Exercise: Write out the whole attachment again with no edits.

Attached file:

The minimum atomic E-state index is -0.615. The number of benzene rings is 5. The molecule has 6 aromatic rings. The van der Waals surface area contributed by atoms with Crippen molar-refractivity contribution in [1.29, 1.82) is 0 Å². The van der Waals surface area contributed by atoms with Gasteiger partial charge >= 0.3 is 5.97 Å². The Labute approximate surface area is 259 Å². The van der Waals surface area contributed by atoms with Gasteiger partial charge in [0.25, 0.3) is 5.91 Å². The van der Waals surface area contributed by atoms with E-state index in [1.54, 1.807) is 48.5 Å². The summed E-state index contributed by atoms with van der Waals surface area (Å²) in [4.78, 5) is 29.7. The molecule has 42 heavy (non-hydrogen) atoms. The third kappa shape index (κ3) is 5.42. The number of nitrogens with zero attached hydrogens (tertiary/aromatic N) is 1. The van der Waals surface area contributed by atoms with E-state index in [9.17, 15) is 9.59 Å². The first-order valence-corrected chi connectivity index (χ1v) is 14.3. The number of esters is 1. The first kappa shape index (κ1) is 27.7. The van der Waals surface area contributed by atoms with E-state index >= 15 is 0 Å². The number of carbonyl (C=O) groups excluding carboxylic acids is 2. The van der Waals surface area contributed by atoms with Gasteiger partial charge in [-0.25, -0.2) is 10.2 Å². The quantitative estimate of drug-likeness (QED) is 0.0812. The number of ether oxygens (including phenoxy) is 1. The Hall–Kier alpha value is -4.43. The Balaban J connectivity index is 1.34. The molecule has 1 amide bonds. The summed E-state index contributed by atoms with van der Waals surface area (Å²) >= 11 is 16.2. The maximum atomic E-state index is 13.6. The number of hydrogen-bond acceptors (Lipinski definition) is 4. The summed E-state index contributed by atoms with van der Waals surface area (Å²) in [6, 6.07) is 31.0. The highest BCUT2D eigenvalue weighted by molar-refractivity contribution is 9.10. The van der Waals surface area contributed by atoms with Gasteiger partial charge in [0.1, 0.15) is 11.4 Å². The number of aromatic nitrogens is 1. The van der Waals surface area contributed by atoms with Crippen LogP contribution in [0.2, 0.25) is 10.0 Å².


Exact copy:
The minimum atomic E-state index is -0.615. The number of benzene rings is 5. The molecule has 6 aromatic rings. The van der Waals surface area contributed by atoms with Crippen molar-refractivity contribution in [1.29, 1.82) is 0 Å². The van der Waals surface area contributed by atoms with Gasteiger partial charge >= 0.3 is 5.97 Å². The Labute approximate surface area is 259 Å². The van der Waals surface area contributed by atoms with Gasteiger partial charge in [0.25, 0.3) is 5.91 Å². The van der Waals surface area contributed by atoms with E-state index in [1.54, 1.807) is 48.5 Å². The summed E-state index contributed by atoms with van der Waals surface area (Å²) in [4.78, 5) is 29.7. The molecule has 42 heavy (non-hydrogen) atoms. The third kappa shape index (κ3) is 5.42. The number of nitrogens with zero attached hydrogens (tertiary/aromatic N) is 1. The van der Waals surface area contributed by atoms with E-state index in [9.17, 15) is 9.59 Å². The first-order valence-corrected chi connectivity index (χ1v) is 14.3. The number of esters is 1. The first kappa shape index (κ1) is 27.7. The van der Waals surface area contributed by atoms with E-state index >= 15 is 0 Å². The number of carbonyl (C=O) groups excluding carboxylic acids is 2. The van der Waals surface area contributed by atoms with Gasteiger partial charge in [-0.25, -0.2) is 10.2 Å². The quantitative estimate of drug-likeness (QED) is 0.0812. The number of ether oxygens (including phenoxy) is 1. The Hall–Kier alpha value is -4.43. The Balaban J connectivity index is 1.34. The molecule has 1 amide bonds. The summed E-state index contributed by atoms with van der Waals surface area (Å²) >= 11 is 16.2. The maximum atomic E-state index is 13.6. The number of hydrogen-bond acceptors (Lipinski definition) is 4. The summed E-state index contributed by atoms with van der Waals surface area (Å²) in [6, 6.07) is 31.0. The highest BCUT2D eigenvalue weighted by molar-refractivity contribution is 9.10. The van der Waals surface area contributed by atoms with Gasteiger partial charge in [0.1, 0.15) is 11.4 Å². The number of aromatic nitrogens is 1. The van der Waals surface area contributed by atoms with Crippen LogP contribution in [0.2, 0.25) is 10.0 Å².